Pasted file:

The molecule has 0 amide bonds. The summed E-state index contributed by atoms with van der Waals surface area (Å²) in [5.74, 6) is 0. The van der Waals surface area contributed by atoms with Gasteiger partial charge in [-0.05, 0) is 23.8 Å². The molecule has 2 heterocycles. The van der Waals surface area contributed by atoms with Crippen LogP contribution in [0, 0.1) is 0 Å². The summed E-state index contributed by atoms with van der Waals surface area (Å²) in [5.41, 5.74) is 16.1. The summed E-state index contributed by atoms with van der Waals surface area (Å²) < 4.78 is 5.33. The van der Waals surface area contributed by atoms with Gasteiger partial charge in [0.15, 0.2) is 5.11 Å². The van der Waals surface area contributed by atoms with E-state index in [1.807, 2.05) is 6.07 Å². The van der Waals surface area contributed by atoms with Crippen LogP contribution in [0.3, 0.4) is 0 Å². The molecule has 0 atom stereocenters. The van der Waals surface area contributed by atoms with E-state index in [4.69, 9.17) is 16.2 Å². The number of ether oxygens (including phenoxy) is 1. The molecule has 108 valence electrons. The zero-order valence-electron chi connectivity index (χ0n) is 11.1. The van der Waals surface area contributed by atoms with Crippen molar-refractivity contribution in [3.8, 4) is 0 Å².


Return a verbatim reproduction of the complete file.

The molecule has 0 amide bonds. The summed E-state index contributed by atoms with van der Waals surface area (Å²) in [5.74, 6) is 0. The van der Waals surface area contributed by atoms with Gasteiger partial charge in [-0.05, 0) is 23.8 Å². The molecule has 2 heterocycles. The van der Waals surface area contributed by atoms with Crippen LogP contribution in [0, 0.1) is 0 Å². The summed E-state index contributed by atoms with van der Waals surface area (Å²) in [5.41, 5.74) is 16.1. The summed E-state index contributed by atoms with van der Waals surface area (Å²) < 4.78 is 5.33. The van der Waals surface area contributed by atoms with Gasteiger partial charge in [0.15, 0.2) is 5.11 Å². The van der Waals surface area contributed by atoms with E-state index in [1.807, 2.05) is 6.07 Å². The van der Waals surface area contributed by atoms with Crippen LogP contribution in [0.3, 0.4) is 0 Å². The molecule has 0 atom stereocenters. The van der Waals surface area contributed by atoms with E-state index in [4.69, 9.17) is 16.2 Å². The number of ether oxygens (including phenoxy) is 1. The molecule has 108 valence electrons. The zero-order valence-electron chi connectivity index (χ0n) is 11.1. The van der Waals surface area contributed by atoms with Crippen molar-refractivity contribution in [3.8, 4) is 0 Å².